What is a Golf Handicap for a Beginner? (Guide)

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You’ve just taken up golf and spent several hours on the range practicing. You decide that it’s time to play a real round of golf. But what’s this about a handicap? What is a golf handicap for a beginner? Do I need a handicap to play golf on my local course?

Well, I’m here to try and help you navigate your way through the handicap system, how you can calculate it and how you go about getting one even if you’re not a club member.

What is a Handicap?

I’ll cut to the chase and try and answer this question head-on. A handicap is a number that shows a player’s ability and it’s a way of leveling the playing field in competitions of those with varying abilities. It acts as a number that you can subtract from your score to give you a net score. So it follows the lower the handicap the better the ability of the player. It also referred to as the golfer’s potential ability not necessarily his or her current ability.

You also may have heard the term scratch golfer. This means someone who plays off zero, but is there a maximum handicap in golf? Keep reading on and I’ll explain.

Set by the United States Golf Association (USGA) the maximum ranges are as follows:

  • Men 36.4
  • Women 40.4

So men if you shoot 38 over par consistently your handicap would be 36 and not 38 because you would be scoring above the maximum allowed. Similarly for women shooting 41 strokes over par will still mean you have a handicap of 40.

Think of this another way if you score two over par for each hole you play on an 18 hole course then your handicap would be 36. If you score one over par on each hole then you would be an 18 handicapper commonly known as bogey golf.

How Do You Work Out What Your Handicap is?

Figuring out your handicap isn’t that simple. There is a calculation required and you need to submit a minimum of five scorecards to your club. They will then calculate a handicap after taking into account your adjusted gross score (AGS), the difficulty and the slope rating of the course. This all sounds a bit complex and I bet most seasoned golfers out there wouldn’t be able to figure this out. Fortunately, there are handicap calculators that can do the job for you (see my recommendation below). But if you really want to impress your playing partners then this is how you go about doing it.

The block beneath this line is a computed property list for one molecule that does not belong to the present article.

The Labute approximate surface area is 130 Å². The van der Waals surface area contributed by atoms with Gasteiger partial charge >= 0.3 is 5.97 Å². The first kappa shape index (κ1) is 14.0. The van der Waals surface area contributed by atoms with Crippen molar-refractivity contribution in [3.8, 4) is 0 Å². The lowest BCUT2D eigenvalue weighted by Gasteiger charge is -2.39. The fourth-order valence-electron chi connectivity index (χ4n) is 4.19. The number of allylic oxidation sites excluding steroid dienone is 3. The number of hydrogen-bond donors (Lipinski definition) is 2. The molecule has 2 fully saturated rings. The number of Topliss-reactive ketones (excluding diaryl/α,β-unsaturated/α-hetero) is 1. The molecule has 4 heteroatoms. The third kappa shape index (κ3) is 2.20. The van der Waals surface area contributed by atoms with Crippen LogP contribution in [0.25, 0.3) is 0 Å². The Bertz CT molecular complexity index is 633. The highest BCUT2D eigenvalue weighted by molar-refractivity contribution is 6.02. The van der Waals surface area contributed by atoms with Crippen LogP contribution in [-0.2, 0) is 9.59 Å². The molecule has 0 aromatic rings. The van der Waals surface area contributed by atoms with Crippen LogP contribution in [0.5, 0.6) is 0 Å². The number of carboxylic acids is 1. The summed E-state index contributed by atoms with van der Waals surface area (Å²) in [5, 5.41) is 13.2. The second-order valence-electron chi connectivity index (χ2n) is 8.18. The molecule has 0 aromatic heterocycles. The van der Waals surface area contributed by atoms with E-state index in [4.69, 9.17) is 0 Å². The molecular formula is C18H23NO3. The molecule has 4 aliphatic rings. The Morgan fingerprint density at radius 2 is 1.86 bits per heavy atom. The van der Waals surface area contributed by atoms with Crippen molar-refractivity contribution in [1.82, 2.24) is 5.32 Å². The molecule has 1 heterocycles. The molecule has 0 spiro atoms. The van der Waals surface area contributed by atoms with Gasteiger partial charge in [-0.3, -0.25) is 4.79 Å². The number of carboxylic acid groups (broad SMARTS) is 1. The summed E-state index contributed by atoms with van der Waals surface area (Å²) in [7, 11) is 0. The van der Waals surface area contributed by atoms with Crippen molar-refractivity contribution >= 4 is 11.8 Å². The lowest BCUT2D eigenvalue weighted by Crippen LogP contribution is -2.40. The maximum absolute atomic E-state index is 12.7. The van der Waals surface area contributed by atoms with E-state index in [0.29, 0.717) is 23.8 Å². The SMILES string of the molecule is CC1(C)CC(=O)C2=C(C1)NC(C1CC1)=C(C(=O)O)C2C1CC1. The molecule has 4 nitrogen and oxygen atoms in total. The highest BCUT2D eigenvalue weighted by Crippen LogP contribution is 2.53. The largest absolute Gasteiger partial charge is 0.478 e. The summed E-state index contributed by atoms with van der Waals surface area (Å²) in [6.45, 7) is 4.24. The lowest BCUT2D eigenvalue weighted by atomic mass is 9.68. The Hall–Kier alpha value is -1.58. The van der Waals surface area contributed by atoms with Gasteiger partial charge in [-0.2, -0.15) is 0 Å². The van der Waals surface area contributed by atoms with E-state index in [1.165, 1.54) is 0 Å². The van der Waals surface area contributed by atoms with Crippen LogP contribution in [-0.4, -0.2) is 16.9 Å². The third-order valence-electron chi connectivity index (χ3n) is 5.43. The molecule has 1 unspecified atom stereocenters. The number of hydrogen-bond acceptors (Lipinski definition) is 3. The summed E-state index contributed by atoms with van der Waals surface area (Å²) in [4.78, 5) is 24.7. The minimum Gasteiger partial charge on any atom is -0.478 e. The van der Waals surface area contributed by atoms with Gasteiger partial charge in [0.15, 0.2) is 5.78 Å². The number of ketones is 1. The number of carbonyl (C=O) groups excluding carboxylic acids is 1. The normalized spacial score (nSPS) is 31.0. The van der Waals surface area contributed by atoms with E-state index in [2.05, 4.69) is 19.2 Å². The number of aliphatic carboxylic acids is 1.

This is the calculation needed:

Adjusted Gross Score (minus) course rating (multiply by) 113

(divided by) course slope rating

What is Adjusted Gross Score (AGS)

The AGS is the maximum strokes allowed per hole. Yes, there is a maximum for handicap purposes. To get the AGS first gather the five rounds played. Then you need to adjust the score (AGS) for each round. To figure this out you will need the Equitable Stroke Control (ESC), for your course, which is the maximum number of strokes, allowed per hole. This might be published on the clubs website or on a notice board in the club.

For example and simplicity lets say you shoot 98 and on the 10th hole you score an 8 but the maximum number of strokes allowed is 7. Therefore the score on that hole is recorded as a 7 and the overall gross score of the round is then reduced by one stroke to 97 this is referred to as the AGS for that round. You would do this for every hole and each of the five rounds reducing any score over the ESC.

What is the Course Rating?

The course rating is a number that a scratch golfer would be expected to score on a particular set of tees on the course. Playing off the back tees compared to the standard men’s tees is likely to be harder, therefore each tee has a different course rating. This is usually set between 67 and 77.

What is a Slope Rating?

This is a figure that indicates the difficulty of the course that a typical bogey golfer would score and this is usually set between 55 being easy and 155 being very difficult. The numerical value is the difference between matching a scratch golfer to a bogey golfer.

What is Handicap Differential?

To calculate the handicap differential you will need the course and slope rating and perform the following calculation:

AGS – (Course Rating) x 113 / Slope Rating

113 used in the above calculation is the slope rating of average difficulty.

For argument sake lets say you scored the following AGS for five rounds and the handicap differential was calculated as below:

  • Round 1 – 99

99 (AGS) – 68.1 (course rating) x 113 / 109 (course slope rating)